GENITAL WART REMOVAL Diagnosis
Genital warts are often diagnosed by appearance. Sometimes a biopsy might be necessary.
For women, it’s important to have regular pelvic exams and Pap tests, which can help detect vaginal and cervical changes caused by genital warts or the early signs of cervical cancer.
During a Pap test, your doctor uses a device called a speculum to hold open your vagina and see the passage between your vagina and your uterus (cervix). He or she will then use a long-handled tool to collect a small sample of cells from the cervix. The cells are examined with a microscope for abnormalities.
Only a few types of genital HPV have been linked to cervical cancer. A sample of cervical cells, taken during a Pap test, can be tested for these cancer-causing HPV strains.
This test is generally reserved for women ages 30 and older. It isn’t as useful for younger women because for them, HPV usually goes away without treatment.
If your warts aren’t causing discomfort, you might not need treatment. But if you have itching, burning and pain, or if you’re concerned about spreading the infection, your doctor can help you clear an outbreak with medications or surgery.
However, warts often return after treatment. There is no treatment for the virus itself.
Genital wart treatments that can be applied directly to your skin include:
Imiquimod (Aldara, Zyclara): This cream appears to boost your immune system’s ability to fight genital warts. Avoid sexual contact while the cream is on your skin. It might weaken condoms and diaphragms and irritate your partner’s skin.
One possible side effect is skin redness. Other side effects might include blisters, body aches or pain, a cough, rashes, and fatigue.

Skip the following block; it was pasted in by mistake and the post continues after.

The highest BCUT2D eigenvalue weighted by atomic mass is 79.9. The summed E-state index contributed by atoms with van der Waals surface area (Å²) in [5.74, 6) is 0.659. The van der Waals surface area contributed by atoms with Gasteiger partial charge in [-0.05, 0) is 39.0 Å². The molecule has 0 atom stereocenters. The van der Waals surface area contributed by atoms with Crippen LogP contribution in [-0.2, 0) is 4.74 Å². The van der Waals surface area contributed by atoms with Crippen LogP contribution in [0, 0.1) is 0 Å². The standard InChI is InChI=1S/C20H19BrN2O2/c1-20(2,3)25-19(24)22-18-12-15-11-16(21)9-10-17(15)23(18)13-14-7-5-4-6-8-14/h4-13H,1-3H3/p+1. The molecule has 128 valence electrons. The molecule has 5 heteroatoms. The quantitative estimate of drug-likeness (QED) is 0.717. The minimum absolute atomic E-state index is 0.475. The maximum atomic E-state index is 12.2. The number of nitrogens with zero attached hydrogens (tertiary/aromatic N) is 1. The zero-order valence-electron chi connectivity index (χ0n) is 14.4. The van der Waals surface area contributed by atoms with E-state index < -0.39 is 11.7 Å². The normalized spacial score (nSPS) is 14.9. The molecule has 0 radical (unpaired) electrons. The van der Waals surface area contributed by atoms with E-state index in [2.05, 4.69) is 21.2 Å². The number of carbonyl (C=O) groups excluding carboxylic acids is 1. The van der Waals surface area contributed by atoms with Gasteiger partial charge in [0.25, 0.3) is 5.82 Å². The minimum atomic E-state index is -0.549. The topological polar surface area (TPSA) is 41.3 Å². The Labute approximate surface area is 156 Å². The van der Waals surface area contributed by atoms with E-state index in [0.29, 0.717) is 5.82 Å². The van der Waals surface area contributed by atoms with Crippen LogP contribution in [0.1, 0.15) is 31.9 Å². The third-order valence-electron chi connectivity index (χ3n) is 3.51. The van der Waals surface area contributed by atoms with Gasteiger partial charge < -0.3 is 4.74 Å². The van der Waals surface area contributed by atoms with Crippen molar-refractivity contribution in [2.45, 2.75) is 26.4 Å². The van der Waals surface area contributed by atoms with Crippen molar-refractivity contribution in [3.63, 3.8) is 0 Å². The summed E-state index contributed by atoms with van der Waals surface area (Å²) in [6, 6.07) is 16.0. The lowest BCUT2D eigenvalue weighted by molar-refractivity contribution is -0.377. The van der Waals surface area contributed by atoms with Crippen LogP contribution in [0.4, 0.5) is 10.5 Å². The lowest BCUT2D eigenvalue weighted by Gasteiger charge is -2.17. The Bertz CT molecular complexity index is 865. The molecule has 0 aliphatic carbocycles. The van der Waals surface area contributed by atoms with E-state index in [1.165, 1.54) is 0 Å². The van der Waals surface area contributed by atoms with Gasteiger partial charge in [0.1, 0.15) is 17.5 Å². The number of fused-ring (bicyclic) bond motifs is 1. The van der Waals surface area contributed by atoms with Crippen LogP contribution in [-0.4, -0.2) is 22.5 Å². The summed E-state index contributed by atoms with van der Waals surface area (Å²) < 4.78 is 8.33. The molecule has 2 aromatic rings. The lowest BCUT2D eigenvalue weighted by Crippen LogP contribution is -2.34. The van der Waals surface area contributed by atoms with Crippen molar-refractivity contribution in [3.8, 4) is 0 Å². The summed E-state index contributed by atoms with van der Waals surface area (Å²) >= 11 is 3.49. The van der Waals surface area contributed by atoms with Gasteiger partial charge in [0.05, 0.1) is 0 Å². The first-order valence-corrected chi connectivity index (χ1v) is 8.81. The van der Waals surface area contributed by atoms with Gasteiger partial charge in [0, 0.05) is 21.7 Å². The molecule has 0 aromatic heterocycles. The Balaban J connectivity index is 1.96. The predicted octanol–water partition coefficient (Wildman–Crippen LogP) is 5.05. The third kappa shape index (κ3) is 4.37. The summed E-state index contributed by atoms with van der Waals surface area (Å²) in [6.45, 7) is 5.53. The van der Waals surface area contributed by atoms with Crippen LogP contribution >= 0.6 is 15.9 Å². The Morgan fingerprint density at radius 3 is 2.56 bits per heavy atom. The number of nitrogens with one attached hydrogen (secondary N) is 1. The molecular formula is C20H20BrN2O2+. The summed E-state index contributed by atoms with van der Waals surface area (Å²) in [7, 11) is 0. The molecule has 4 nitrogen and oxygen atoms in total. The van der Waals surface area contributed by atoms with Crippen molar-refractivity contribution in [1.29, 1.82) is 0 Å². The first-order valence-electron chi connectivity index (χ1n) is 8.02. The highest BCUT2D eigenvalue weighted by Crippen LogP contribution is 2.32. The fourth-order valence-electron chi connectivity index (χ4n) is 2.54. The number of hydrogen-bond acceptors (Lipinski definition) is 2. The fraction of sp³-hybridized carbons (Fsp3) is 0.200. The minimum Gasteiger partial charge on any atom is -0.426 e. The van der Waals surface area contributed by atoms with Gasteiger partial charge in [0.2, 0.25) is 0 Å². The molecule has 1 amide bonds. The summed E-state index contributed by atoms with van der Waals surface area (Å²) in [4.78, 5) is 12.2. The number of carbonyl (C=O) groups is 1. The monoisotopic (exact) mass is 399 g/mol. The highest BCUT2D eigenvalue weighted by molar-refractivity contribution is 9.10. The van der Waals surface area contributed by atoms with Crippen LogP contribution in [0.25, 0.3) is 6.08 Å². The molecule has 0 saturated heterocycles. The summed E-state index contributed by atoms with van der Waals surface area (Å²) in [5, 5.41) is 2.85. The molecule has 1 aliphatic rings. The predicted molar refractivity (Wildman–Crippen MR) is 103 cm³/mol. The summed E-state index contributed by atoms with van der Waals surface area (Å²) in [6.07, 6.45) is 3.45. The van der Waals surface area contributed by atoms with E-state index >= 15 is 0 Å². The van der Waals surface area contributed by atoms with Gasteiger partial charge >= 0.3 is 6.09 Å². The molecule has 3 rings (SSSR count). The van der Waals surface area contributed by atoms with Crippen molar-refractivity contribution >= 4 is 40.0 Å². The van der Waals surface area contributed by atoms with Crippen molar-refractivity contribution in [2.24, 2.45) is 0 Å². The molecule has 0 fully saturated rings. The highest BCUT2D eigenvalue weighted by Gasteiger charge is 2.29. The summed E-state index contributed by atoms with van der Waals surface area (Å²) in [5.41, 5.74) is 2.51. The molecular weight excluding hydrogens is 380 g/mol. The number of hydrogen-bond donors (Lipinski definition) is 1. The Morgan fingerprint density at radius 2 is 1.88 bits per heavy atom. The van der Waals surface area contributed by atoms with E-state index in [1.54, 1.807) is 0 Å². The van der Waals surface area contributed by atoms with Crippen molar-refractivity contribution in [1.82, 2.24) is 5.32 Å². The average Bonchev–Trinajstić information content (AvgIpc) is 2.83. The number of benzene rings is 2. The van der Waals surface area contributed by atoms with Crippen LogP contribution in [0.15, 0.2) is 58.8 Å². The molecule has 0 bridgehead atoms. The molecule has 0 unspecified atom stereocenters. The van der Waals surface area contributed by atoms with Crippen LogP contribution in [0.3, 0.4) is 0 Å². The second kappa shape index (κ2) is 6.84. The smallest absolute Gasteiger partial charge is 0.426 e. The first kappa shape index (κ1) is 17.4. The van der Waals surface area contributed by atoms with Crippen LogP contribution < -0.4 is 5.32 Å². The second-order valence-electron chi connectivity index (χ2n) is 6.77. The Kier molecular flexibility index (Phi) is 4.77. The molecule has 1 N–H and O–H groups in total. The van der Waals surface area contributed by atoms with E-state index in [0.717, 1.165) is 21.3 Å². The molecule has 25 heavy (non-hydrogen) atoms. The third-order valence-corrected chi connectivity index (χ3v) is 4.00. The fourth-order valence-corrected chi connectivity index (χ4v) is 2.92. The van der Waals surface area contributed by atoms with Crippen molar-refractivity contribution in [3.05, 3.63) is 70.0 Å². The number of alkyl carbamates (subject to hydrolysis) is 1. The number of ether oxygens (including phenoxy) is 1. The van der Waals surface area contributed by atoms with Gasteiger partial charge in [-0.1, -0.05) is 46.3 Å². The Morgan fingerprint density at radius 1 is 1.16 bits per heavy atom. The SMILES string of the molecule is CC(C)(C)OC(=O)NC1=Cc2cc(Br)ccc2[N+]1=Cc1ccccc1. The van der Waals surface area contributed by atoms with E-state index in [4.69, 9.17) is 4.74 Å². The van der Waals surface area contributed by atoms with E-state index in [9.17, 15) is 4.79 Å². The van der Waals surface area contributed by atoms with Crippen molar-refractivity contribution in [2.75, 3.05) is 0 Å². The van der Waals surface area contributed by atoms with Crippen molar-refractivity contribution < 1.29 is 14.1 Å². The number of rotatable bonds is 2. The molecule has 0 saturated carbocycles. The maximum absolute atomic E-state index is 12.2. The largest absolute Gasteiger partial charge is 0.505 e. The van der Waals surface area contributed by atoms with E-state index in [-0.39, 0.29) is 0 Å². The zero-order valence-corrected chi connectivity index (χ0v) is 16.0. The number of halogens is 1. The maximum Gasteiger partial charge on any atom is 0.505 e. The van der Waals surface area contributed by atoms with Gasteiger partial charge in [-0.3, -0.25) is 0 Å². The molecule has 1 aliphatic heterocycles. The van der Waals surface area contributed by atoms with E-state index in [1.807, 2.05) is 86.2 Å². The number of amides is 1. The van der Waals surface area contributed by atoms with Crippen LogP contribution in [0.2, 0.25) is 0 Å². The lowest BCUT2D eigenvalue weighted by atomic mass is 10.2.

Podophyllin and podofilox (Condylox). Podophyllin is a plant-based resin that destroys genital wart tissue. Your doctor applies this solution. Podofilox contains the same active compound, but you can apply it at home.
Never apply podofilox internally. Additionally, this medication isn’t recommended for use during pregnancy. Side effects can include mild skin irritation, sores or pain.
Trichloroacetic acid. This chemical treatment burns off genital warts, and can be used for internal warts. Side effects can include mild skin irritation, sores or pain.
Sinecatechins (Veregen). This cream is used for treatment of external genital warts and warts in or around the anal canal. Side effects, such as reddening of the skin, itching or burning, and pain, are often mild.
Don’t try to treat genital warts with over-the-counter wart removers. These medications aren’t intended for use in the genital area.
You might need surgery to remove larger warts, warts that don’t respond to medications or, if you’re pregnant, warts that your baby can be exposed to during delivery.